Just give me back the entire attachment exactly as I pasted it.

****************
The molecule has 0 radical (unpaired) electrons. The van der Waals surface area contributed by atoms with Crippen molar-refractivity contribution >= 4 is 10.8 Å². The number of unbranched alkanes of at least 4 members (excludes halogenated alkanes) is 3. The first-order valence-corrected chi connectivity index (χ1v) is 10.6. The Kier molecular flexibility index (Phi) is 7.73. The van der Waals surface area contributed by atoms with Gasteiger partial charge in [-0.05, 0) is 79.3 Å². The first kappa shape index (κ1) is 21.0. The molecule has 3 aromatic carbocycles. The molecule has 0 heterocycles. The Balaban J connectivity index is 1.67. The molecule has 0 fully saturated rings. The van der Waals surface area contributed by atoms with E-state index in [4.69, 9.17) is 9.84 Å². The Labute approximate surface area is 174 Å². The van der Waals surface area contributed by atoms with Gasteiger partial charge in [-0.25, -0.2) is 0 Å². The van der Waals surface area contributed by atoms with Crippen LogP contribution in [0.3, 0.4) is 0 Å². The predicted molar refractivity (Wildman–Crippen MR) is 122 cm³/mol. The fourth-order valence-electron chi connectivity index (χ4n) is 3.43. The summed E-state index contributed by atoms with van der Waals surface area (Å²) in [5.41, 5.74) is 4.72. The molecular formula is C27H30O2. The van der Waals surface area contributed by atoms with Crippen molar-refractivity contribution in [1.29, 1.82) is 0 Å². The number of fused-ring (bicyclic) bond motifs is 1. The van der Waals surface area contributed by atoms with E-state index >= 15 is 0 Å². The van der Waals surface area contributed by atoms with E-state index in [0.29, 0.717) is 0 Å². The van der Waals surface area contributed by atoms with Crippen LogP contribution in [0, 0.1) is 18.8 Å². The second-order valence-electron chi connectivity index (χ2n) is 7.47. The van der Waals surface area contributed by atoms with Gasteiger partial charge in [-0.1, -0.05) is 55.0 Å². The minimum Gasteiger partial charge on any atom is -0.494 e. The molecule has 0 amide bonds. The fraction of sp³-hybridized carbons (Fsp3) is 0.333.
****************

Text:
The molecule has 0 radical (unpaired) electrons. The van der Waals surface area contributed by atoms with Crippen molar-refractivity contribution >= 4 is 10.8 Å². The number of unbranched alkanes of at least 4 members (excludes halogenated alkanes) is 3. The first-order valence-corrected chi connectivity index (χ1v) is 10.6. The Kier molecular flexibility index (Phi) is 7.73. The van der Waals surface area contributed by atoms with Gasteiger partial charge in [-0.05, 0) is 79.3 Å². The first kappa shape index (κ1) is 21.0. The molecule has 3 aromatic carbocycles. The molecule has 0 heterocycles. The Balaban J connectivity index is 1.67. The molecule has 0 fully saturated rings. The van der Waals surface area contributed by atoms with E-state index in [4.69, 9.17) is 9.84 Å². The Labute approximate surface area is 174 Å². The van der Waals surface area contributed by atoms with Gasteiger partial charge in [-0.25, -0.2) is 0 Å². The van der Waals surface area contributed by atoms with Crippen LogP contribution in [0.3, 0.4) is 0 Å². The predicted molar refractivity (Wildman–Crippen MR) is 122 cm³/mol. The fourth-order valence-electron chi connectivity index (χ4n) is 3.43. The summed E-state index contributed by atoms with van der Waals surface area (Å²) in [5.41, 5.74) is 4.72. The molecular formula is C27H30O2. The van der Waals surface area contributed by atoms with Crippen molar-refractivity contribution in [1.29, 1.82) is 0 Å². The number of fused-ring (bicyclic) bond motifs is 1. The van der Waals surface area contributed by atoms with E-state index >= 15 is 0 Å². The van der Waals surface area contributed by atoms with E-state index in [0.29, 0.717) is 0 Å². The van der Waals surface area contributed by atoms with Crippen LogP contribution in [0, 0.1) is 18.8 Å². The second-order valence-electron chi connectivity index (χ2n) is 7.47. The van der Waals surface area contributed by atoms with Gasteiger partial charge in [-0.1, -0.05) is 55.0 Å². The minimum Gasteiger partial charge on any atom is -0.494 e. The molecule has 0 amide bonds. The fraction of sp³-hybridized carbons (Fsp3) is 0.333.